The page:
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Lee, Meng-Chen; Abraham, Werner (2020): Episodic versus generic eventualities and nominals The unified link between sentence structure and DP-structure in Chinese and German. In: Stuf-Language Typology and Universals, Vol. 73, No. 4: pp. 441-482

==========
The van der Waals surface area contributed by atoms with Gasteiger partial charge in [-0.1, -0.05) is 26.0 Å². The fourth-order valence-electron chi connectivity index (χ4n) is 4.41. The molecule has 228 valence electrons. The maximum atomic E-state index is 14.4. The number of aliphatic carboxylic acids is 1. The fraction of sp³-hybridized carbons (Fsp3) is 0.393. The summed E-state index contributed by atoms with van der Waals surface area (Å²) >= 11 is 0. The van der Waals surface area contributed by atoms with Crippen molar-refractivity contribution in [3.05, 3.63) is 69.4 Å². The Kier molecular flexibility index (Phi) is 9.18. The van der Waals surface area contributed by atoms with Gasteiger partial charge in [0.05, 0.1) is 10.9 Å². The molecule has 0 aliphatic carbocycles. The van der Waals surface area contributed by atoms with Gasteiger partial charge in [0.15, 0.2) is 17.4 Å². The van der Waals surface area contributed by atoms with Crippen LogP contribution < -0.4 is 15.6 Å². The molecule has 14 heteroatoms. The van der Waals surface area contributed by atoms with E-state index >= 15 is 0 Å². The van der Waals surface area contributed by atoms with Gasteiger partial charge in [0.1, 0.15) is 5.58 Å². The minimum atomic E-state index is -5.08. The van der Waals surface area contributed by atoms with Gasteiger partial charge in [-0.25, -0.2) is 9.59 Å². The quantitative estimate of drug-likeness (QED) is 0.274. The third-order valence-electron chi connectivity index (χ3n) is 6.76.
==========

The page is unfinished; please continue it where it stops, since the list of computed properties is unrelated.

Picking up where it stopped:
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This paper proposes an analysis of the DP structure of Chinese in comparison with German and other West Germanic languages, particularly English. The analysis is linked to sentence structure, particularly event structure of the respective languages and the relation between nominal classifiers and sentential tense. Chinese is a language without nominal declension;German is not as other Indo-European languages. Among the inflectional paradigms, German has retained from earlier periods, and developed further, the coding of topicality in terms of familiarity and anaphoricity. While Chinese shares with German clause syntactic topicality, it does so purely in terms of clause-early and clause-late word order. German, by contrast, involves specific positions in the serial middle field to code referential familiarity, anaphoricity, and, above all, weak versus strong referential weight to distinguish, among other functions, specific versus unspecific reference. The categories involved in coding such properties in German are determiners and the declensional morphology of attributes ('strong' versus 'weak' inflection providing specific reference). This paper investigates the regularities of weak and strong reference in Chinese. The discussion yields insight into the structural coding that Chinese provides instead of what is encoded in German in morphological terms on adjectival attributes and in terms determiners ((in)definite articles and bare nouns). In the course, the discussion around mass versus count nouns and the role of classifiers is brought up and newly evaluated on the basis of the new referential distinctions.